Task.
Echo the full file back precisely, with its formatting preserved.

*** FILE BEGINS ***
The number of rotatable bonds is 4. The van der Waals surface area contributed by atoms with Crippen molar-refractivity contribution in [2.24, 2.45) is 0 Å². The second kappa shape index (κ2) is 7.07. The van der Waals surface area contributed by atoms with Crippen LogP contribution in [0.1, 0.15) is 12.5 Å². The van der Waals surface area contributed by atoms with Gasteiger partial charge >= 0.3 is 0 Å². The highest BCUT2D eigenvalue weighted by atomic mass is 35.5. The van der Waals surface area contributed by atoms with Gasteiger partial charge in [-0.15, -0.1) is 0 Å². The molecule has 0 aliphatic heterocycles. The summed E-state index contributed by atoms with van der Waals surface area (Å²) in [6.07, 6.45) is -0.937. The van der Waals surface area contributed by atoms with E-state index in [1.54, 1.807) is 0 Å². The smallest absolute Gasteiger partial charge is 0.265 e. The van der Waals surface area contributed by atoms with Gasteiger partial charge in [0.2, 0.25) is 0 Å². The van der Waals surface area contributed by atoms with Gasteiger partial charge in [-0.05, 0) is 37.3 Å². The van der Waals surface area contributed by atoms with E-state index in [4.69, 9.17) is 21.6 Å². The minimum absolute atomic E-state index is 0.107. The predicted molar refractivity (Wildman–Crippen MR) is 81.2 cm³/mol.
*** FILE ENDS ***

The number of rotatable bonds is 4. The van der Waals surface area contributed by atoms with Crippen molar-refractivity contribution in [2.24, 2.45) is 0 Å². The second kappa shape index (κ2) is 7.07. The van der Waals surface area contributed by atoms with Crippen LogP contribution in [0.1, 0.15) is 12.5 Å². The van der Waals surface area contributed by atoms with Gasteiger partial charge >= 0.3 is 0 Å². The highest BCUT2D eigenvalue weighted by atomic mass is 35.5. The van der Waals surface area contributed by atoms with Gasteiger partial charge in [-0.15, -0.1) is 0 Å². The molecule has 0 aliphatic heterocycles. The summed E-state index contributed by atoms with van der Waals surface area (Å²) in [6.07, 6.45) is -0.937. The van der Waals surface area contributed by atoms with E-state index in [1.54, 1.807) is 0 Å². The smallest absolute Gasteiger partial charge is 0.265 e. The van der Waals surface area contributed by atoms with Gasteiger partial charge in [0.2, 0.25) is 0 Å². The van der Waals surface area contributed by atoms with Gasteiger partial charge in [-0.05, 0) is 37.3 Å². The van der Waals surface area contributed by atoms with E-state index in [4.69, 9.17) is 21.6 Å². The minimum absolute atomic E-state index is 0.107. The predicted molar refractivity (Wildman–Crippen MR) is 81.2 cm³/mol.